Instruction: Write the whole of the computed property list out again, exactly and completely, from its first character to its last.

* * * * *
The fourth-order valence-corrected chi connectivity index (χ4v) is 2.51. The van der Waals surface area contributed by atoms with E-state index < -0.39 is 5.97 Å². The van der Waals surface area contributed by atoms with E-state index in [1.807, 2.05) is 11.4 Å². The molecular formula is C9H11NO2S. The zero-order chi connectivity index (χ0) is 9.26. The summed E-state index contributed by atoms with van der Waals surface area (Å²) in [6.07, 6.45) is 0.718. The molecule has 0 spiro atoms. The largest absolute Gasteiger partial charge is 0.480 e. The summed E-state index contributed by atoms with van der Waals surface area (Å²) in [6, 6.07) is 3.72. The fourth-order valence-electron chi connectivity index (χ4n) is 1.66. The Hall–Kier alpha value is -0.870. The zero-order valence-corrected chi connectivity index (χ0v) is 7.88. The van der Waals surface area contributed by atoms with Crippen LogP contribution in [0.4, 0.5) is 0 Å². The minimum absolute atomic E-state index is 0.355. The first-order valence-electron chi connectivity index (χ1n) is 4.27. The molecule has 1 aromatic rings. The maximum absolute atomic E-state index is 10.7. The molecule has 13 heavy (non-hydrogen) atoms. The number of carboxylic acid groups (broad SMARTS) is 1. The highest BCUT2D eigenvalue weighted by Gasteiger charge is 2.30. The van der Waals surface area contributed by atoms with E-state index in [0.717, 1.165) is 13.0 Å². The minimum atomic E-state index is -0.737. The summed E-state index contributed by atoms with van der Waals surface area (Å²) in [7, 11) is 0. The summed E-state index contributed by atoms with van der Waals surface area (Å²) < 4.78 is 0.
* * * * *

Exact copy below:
The fourth-order valence-corrected chi connectivity index (χ4v) is 2.51. The van der Waals surface area contributed by atoms with E-state index < -0.39 is 5.97 Å². The van der Waals surface area contributed by atoms with E-state index in [1.807, 2.05) is 11.4 Å². The molecular formula is C9H11NO2S. The zero-order chi connectivity index (χ0) is 9.26. The summed E-state index contributed by atoms with van der Waals surface area (Å²) in [6.07, 6.45) is 0.718. The molecule has 0 spiro atoms. The largest absolute Gasteiger partial charge is 0.480 e. The summed E-state index contributed by atoms with van der Waals surface area (Å²) in [6, 6.07) is 3.72. The fourth-order valence-electron chi connectivity index (χ4n) is 1.66. The Hall–Kier alpha value is -0.870. The zero-order valence-corrected chi connectivity index (χ0v) is 7.88. The van der Waals surface area contributed by atoms with Crippen LogP contribution in [0.4, 0.5) is 0 Å². The minimum absolute atomic E-state index is 0.355. The first-order valence-electron chi connectivity index (χ1n) is 4.27. The molecule has 1 aromatic rings. The maximum absolute atomic E-state index is 10.7. The molecule has 13 heavy (non-hydrogen) atoms. The number of carboxylic acid groups (broad SMARTS) is 1. The highest BCUT2D eigenvalue weighted by Gasteiger charge is 2.30. The van der Waals surface area contributed by atoms with E-state index in [0.717, 1.165) is 13.0 Å². The minimum atomic E-state index is -0.737. The summed E-state index contributed by atoms with van der Waals surface area (Å²) in [7, 11) is 0. The summed E-state index contributed by atoms with van der Waals surface area (Å²) < 4.78 is 0.